Criminal Justice & the Rule of Law Terrorism & Extremism

International Terrorism Prosecutions: New York Travelers

Nora Ellingsen
Tuesday, January 31, 2017, 9:58 AM

On January 19th, in federal district court in New York, Akhror Saidakhmetov, a 21-year-old citizen of Kazakhstan, pleaded guilty to conspiring to provide material support to ISIL, according to the Justice Department’s press release.

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On January 19th, in federal district court in New York, Akhror Saidakhmetov, a 21-year-old citizen of Kazakhstan, pleaded guilty to conspiring to provide material support to ISIL, according to the Justice Department’s press release.

Saidakhmetov and his co-conspirator, Abdurasul Juraboev, were both arrested in February 2015, after Saidakhmetov attempted to board a flight for Turkey at JFK Airport in New York. Juraboev pleaded guilty to similar charges in August 2016 and is currently awaiting sentencing.

If the complaint is any indication, the duo practiced unimaginably poor tradecraft. The case began in August 2014 when the FBI discovered that a Brooklyn-based individual was posting on Hilogatnews, an Uzbek-language, pro-ISIL website. That individual, later determined to be Juraboev, pledged his allegiance to ISIL and eagerly posted about his willingness to commit an act of martyrdom on behalf of ISIL, such as killing President Obama.

Not surprisingly, a few days later the FBI knocked on Juraboev’s door. But amazingly enough, during his interview with the FBI agents, Juraboev admitted not only to supporting ISIL and their ideology but also to wanting to harm President Obama. In a second interview with the FBI, after first giving consent for the Bureau to search his phone, Juraboev said that he was trying to contact ISIL and that he would kill President Obama if anyone from the group ordered him to do so. Taking it one step further, Juraboev also provided the interviewing agents with a written statement detailing his desire to conduct an attack in the United States on behalf of ISIL.

Although Juraboev's unusual honesty may have insulated him from any false statement charges, Juraboev also managed to throw his friend under the bus: he disclosed to the FBI that his friend, Saidakhmetov, also wanted to wage jihad by fighting in Syria with ISIL or conducting an attack in the United States.

The FBI opened a case on Saidakhmetov, who was plotting to leave the United States—although he was having difficulties getting his mother to hand over his passport. Not to be deterred, the teenager told an FBI source that if he was unable to leave the country he would get an AK-47 and “shoot all the police,” before continuing his attack at FBI headquarters. If he were able to board a plane he discussed the possibility of hijacking the plane and diverting it to the Islamic State in order to provide ISIL with an aircraft. (Presumably, he had intended to land it undamaged.)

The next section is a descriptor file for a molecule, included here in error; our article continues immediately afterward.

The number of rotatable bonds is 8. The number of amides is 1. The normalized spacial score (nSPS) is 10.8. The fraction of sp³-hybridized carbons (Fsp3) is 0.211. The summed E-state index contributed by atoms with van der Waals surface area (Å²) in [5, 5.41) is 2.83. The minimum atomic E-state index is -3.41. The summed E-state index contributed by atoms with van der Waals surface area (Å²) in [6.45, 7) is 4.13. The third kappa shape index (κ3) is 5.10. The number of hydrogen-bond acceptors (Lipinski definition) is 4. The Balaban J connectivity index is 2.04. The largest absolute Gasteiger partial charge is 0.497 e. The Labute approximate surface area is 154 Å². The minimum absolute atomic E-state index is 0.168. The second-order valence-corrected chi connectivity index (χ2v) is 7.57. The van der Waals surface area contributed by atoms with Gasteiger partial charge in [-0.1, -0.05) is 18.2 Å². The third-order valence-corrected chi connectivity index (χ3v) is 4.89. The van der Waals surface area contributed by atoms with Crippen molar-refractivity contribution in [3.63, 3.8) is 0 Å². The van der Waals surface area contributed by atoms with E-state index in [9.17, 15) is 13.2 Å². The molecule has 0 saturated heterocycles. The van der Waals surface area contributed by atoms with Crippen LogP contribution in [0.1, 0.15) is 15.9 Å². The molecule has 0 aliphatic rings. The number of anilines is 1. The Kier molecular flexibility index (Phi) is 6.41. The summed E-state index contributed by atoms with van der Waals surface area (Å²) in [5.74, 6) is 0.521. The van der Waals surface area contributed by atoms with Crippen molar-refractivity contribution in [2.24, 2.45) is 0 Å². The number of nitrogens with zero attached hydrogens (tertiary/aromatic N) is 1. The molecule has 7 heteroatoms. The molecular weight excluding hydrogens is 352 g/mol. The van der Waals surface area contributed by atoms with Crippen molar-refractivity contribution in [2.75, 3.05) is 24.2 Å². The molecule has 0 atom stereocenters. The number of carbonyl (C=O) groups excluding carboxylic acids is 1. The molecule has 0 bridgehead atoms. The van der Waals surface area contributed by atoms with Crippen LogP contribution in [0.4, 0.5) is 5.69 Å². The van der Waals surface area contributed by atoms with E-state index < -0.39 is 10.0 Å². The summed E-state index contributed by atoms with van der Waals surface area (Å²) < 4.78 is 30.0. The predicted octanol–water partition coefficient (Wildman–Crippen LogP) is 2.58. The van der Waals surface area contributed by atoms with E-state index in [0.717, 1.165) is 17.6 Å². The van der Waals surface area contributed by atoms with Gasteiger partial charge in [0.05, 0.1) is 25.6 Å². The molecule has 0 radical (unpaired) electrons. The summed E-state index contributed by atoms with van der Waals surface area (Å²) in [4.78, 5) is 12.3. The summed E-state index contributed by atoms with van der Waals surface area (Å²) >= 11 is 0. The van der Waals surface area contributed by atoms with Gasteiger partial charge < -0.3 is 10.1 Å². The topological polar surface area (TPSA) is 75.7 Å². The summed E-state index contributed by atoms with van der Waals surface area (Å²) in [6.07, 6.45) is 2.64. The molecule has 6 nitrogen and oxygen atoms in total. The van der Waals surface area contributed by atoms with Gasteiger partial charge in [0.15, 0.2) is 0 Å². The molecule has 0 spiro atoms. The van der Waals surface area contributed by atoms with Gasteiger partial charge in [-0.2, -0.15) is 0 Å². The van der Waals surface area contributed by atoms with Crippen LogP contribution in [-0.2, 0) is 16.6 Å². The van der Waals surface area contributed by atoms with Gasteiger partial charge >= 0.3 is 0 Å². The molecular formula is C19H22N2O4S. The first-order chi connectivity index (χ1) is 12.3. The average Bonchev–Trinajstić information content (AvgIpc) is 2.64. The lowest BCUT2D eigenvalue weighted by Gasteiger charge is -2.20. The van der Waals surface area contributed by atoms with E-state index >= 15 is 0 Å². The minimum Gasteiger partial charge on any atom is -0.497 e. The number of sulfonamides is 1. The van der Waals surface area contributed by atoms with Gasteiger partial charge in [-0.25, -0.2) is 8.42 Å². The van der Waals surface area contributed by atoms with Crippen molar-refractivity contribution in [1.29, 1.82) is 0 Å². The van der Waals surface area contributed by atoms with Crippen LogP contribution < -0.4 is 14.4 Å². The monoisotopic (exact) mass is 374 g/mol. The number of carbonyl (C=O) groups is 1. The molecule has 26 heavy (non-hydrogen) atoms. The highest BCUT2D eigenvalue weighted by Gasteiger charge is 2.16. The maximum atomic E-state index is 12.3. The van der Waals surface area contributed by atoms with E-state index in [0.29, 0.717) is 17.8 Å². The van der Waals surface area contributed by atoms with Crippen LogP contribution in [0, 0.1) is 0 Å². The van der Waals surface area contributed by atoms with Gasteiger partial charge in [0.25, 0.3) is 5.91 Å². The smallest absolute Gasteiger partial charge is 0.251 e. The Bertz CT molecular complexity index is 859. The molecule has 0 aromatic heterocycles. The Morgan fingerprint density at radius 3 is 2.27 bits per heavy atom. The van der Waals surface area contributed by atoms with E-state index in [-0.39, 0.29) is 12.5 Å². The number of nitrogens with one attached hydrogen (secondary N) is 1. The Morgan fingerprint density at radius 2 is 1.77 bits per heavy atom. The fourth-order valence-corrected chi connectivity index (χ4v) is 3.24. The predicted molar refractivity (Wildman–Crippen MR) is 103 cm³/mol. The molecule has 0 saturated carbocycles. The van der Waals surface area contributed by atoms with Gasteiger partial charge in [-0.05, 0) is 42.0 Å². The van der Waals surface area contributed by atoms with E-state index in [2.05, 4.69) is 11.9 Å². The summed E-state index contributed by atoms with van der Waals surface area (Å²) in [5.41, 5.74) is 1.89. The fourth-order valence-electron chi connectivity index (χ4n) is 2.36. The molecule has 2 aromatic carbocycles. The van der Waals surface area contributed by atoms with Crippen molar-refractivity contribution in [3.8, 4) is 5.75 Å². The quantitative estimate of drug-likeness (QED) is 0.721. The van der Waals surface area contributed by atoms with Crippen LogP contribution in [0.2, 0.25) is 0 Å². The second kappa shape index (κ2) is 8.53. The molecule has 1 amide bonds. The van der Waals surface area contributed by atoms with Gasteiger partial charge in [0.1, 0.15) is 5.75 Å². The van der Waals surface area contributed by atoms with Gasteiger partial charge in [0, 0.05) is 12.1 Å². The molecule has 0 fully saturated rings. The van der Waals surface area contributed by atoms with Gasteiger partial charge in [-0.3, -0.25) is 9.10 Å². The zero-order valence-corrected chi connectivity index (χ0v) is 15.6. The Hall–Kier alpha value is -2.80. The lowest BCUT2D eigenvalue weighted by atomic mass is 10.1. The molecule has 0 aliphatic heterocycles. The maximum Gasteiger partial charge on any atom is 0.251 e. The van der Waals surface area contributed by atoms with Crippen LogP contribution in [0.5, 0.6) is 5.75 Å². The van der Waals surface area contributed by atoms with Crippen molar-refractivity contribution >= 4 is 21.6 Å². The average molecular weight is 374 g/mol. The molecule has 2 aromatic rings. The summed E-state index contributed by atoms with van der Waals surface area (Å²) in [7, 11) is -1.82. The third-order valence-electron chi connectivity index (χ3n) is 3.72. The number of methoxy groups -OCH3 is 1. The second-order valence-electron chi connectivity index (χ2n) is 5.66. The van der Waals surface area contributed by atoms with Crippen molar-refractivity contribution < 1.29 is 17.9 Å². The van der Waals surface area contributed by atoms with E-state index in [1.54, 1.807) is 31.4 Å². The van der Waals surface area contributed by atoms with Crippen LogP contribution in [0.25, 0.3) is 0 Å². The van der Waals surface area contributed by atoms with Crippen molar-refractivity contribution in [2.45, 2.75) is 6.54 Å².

A few weeks earlier, another young man was sentenced on material support charges in New York after trying to leave the country. 22-year-old Justin Kaliebe was arrested at JFK in January 2013, while attempting to board a flight to Muscat, Oman, according to the Justice Department’s press release. Unlike Saidakhmetov, Kaliebe was traveling to join Al-Qaeda in the Arabian Peninsula.

According to the complaint, Kaliebe pledged his allegiance to AQAP and was planning on travelling onwards from Oman to Yemen, where he hoped to join the terrorist group and commit violent jihad on behalf of its members.

Although his sentence of 13 years in prison is by no means light, the special conditions of his supervisory release are reminiscent of recent sentencing techniques that have veered toward rehabilitation. The Justice Department’s press release indicates that these conditions include computer monitoring, a prohibition on contact with jihadists, search conditions, mental health treatment, and a curfew, among others—all provisions similar to those received by Abdullahi Yusuf, a Minneapolis teenager who pled guilty to a conspiracy charge in February 2015. Yusuf received lenient conditions in addition to time served after he convinced the sentencing judge that he had attained “a very advanced state of disengagement and critical reflection.” According to a Wired profile of the defendant, Yusuf is now participating in Minnesota’s new deradicalization program. Pioneered by Daniel Koehler, whose initial fascination with deradicalization focused on neo-Nazis, the program, which is still in its infancy, has already attracted the attention of the Justice Department and the FBI.

Finally, in Upstate New York, Emanuel L. Lutchman, who pleaded guilty in August to conspiring to provide material support to ISIL, was sentenced to 20 years in prison on January 26th. As I wrote about at the time of the plea agreement, Lutchman planned to target a bar or club on New Years Eve, where he aimed to kidnap and kill several people.

Nora Ellingsen is a third-year student at Harvard Law School. Prior to graduate school, she spent five years working for the FBI's Counterterrorism Division. She graduated cum laude from Northwestern University with a B.A. in Psychology and Political Science.

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